One important thing to remember with margin trading is that your brokerage firm doesn’t share any of the risks with you. Even if you lose out on a trade, you still owe them the money you borrowed. It’s relatively uncommon for traders to have the right to set up payment plans or decide the terms of their debt. Another thing to note is that your brokerage firm can change the key terms at any point, and you must follow them. For instance, they may decide to change how much equity you need to have.
When your brokerage firm asks you to add cash or securities into your account, this is called a margin call. If you don’t have the means to do so, they have the right to sell your securities as they please. This is why only well-seasoned traders tend to choose this investment strategy. There is much more risk than traditional stock trading with a cash account.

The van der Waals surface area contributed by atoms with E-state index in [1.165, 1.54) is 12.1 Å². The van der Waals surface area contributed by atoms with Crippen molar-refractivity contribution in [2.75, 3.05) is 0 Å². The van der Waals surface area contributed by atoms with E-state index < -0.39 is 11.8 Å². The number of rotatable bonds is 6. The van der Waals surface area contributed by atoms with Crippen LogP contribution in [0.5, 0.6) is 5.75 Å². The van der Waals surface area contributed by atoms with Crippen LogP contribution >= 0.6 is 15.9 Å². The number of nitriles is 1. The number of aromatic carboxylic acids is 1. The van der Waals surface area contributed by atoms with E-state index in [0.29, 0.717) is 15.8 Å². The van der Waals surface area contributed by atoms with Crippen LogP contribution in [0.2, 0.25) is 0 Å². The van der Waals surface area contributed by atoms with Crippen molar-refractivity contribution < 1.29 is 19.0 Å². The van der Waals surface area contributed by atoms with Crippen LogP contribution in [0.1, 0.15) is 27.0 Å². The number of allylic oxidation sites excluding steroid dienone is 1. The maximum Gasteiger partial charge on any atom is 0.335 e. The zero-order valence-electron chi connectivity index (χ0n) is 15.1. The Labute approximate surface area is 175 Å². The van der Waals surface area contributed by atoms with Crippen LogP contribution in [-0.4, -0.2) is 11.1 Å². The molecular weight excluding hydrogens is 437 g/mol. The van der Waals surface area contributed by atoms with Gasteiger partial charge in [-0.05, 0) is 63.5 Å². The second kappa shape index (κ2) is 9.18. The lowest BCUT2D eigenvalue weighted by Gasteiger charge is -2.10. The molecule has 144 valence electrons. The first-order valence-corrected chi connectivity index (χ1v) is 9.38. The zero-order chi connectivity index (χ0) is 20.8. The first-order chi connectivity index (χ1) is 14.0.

When Do Investors Use Margin?
A lthough accruing debt can be a dangerous game to play, some investors can figure out how to use margin investing to their advantage. One scenario investors use it is when they need more financial flexibility. It gives them the chance to jump on a great investment opportunity even if they are currently low on capital. If the investment ends up working in their favor, the margin can be well worth the gamble.
You may also be inclined to use margin as an emergency fund. If the expense you need to cover has greater repercussions than the interest on your loan, it may work in your favor to borrow money from your brokerage firm. For instance, if you have an unexpected bill to pay, borrowing money to cover it may cost you less than the fine or fee associated with an overdue bill.